... is an antibiotic useful for the treatment of a number of bacterial infections. This includes middle ear infections ... It is a bacterial protein synthesis inhibitor by inhibiting ribosomal translocation, in a similar way to macrolides. It does so ... Coyle EA, Society of Infectious Diseases Pharmacists (2003). "Targeting bacterial virulence: the role of protein synthesis ... including dental infections, and infections of the respiratory tract, skin, and soft tissue, and peritonitis. In people with ...
"Resilience to bacterial infection: difference between species could be due to proteins in serum". J. Infect. Dis. 201 (2): 223- ... Lipooligosaccharides play an important role in the pathogenesis of certain bacterial infections because they are capable of ... "A critical role of natural immunoglobulin M in immediate defense against systemic bacterial infection". J. Exp. Med. 188 (12): ... the bacterial cell and released only after destruction of the bacterial cell wall. Subsequent work showed that release of LPS ...
Infection begins when G protein binds to lipopolysaccharides on the bacterial host cell surface. H protein (or the DNA Pilot ... 2009) that de novo H protein was required for optimal synthesis of other viral proteins. Mutations in H protein that prevent ... are difficult to detect in protein crystallography. Additionally, H protein induces lysis of the bacterial host at high ... The A protein will cleave the complete genome every time it recognises the origin sequence. As D protein is the most abundant ...
The tuberactinomycins target bacterial ribosomes, binding RNA and disrupting bacterial protein biosynthesis. It is produced by ... The tuberactinomycin family is an essential component in the drug cocktail currently used to fight infections of Mycobacterium ... The NRPS contains 4 proteins: VioA, VioF, VioI, and VioG. These proteins condense and cyclize two molecules of L-2,3- ... the actinomycete Streptomyces puniceus, that binds to RNA and inhibits prokaryotic protein synthesis and certain forms of RNA ...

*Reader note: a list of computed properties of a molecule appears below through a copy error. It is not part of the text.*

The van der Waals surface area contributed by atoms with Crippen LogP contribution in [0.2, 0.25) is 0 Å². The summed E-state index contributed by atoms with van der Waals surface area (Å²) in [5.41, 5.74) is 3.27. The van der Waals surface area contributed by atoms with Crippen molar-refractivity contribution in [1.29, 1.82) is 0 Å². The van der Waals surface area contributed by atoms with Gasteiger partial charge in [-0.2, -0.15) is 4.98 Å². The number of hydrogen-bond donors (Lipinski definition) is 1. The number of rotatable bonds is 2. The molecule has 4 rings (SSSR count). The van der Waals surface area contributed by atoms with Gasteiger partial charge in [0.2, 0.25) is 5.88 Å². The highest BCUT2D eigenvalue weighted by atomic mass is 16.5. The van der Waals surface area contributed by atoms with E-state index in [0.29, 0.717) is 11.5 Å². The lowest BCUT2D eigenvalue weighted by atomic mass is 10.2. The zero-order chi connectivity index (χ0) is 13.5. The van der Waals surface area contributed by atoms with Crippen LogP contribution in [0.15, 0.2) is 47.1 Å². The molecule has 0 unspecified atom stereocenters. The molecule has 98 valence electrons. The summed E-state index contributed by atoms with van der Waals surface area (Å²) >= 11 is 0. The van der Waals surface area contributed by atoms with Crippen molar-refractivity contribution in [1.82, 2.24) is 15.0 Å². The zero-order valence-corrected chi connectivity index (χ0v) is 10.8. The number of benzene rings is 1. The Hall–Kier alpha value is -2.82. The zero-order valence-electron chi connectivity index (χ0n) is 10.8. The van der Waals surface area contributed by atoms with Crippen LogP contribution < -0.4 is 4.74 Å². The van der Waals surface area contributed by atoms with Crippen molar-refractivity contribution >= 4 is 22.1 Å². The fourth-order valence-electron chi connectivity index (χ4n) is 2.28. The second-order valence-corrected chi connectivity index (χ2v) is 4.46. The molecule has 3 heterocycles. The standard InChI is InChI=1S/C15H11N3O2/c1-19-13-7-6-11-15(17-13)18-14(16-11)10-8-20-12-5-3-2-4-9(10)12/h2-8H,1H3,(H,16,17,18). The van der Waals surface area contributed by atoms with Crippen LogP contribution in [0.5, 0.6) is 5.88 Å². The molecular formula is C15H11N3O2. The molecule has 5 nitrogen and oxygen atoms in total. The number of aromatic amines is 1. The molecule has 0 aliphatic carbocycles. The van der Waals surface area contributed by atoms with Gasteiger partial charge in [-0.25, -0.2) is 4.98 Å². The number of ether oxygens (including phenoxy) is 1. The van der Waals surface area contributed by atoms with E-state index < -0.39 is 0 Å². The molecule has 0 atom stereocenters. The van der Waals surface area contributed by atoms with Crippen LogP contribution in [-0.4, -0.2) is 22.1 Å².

B. mallei has bacterial protein-dependent, actin-based motility once inside the cell. It is also able to initiate host cell ... and implies their importance to immunity against this bacterial infection. T cells (nitric oxide) are actually more involved in ... or splenous infections. B. mallei infection has a fatality rate of 95% if left untreated, and a 50% fatality rate in ... Acute infection in horses results in a high fever, loss of fat or muscle, erosion of the surface of the nasal septum, ...
The species has been associated with outbreaks of bacterial infection-associated protein losing enteropathy in horses. McORIST ... McGurrin MK, Vengust M, Arroyo LG, Baird JD (September 2007). "An outbreak of Lawsonia intracellularis infection in a ... Bihr TP (January 2003). "Protein-losing enteropathy caused by Lawsonia intracellularis in a weanling foal". The Canadian ... "Evidence of host adaptation in Lawsonia intracellularis infections". Veterinary Research. 43 (1): 53. doi:10.1186/1297-9716-43- ...
"Identification of in vivo-induced bacterial protein antigens during human infection with Salmonella enterica serovar Typhi". ... including bacterial gene expression in infected humans, and human immune responses to bacterial infection. This collaborative ... Direct Conjugation of Bacterial O-SP-Core Antigens to Proteins: Development of Cholera Conjugate Vaccines". Bioconjugate ... Ryan is the Director of Global Infectious Diseases at Massachusetts General Hospital, and in 2006 isolated a new bacterial ...
"ECCMID Presentation: Synthetic Novel Host Defense Protein Mimetics for the Treatment of Gram-Negative Bacterial Infections" ( ... "Synthetic novel host defense protein mimetics for the treatment of Gram-negative bacterial infections". European Society of ... Initial Treatment for Acute Bacterial Skin Infections (ABSSSI) Caused by Staphylococcus aureus Randomized, Dose Ranging, Active ... proven to be successful in fighting off infections over millions of years of evolution), bacterial antibiotic resistance is ...
... urinary tract infections, intra-abdominal infections, gynecologic infections, bacterial septicemia, bone and joint infections, ... Imipenem/cilastatin, like other carbapenems, binds to bacterial penicillin-binding proteins and interferes with bacterial cell ... Imipenem inhibits bacterial cell-wall synthesis by binding to penicillin-binding proteins; cilastatin prevents renal metabolism ... Imipenem is a broad-spectrum betalactam antibiotic used for severe bacterial infections caused by susceptible organisms. ...
... interferes with the synthesis of bacterial cell walls, by binding to penicillin binding proteins. Due to high protein ... It is used to treat skin and soft tissue infections in dogs and cats. The antimicrobial effects last for 14 days following ... The maximum anti-bacterial activity occurs approximately two days after cefovecin has been administered. In the dog, the half- ... In cats, 99% of cefovecin is bound to proteins in the blood plasma. Cefovecin was first authorized for use in the European ...
"Structural relationship of bacterial RecA proteins to recombination proteins from bacteriophage T4 and yeast". Science. 259 ( ... Michod RE, Bernstein H, Nedelcu AM (May 2008). "Adaptive value of sex in microbial pathogens". Infection, Genetics and ... RecA protein binds to this strand and is either aided by the RecF, RecO, and RecR proteins or stabilized by them. The RecA ... The proteins of the RecA recombinase family of proteins are thought to be descended from a common ancestral recombinase. The ...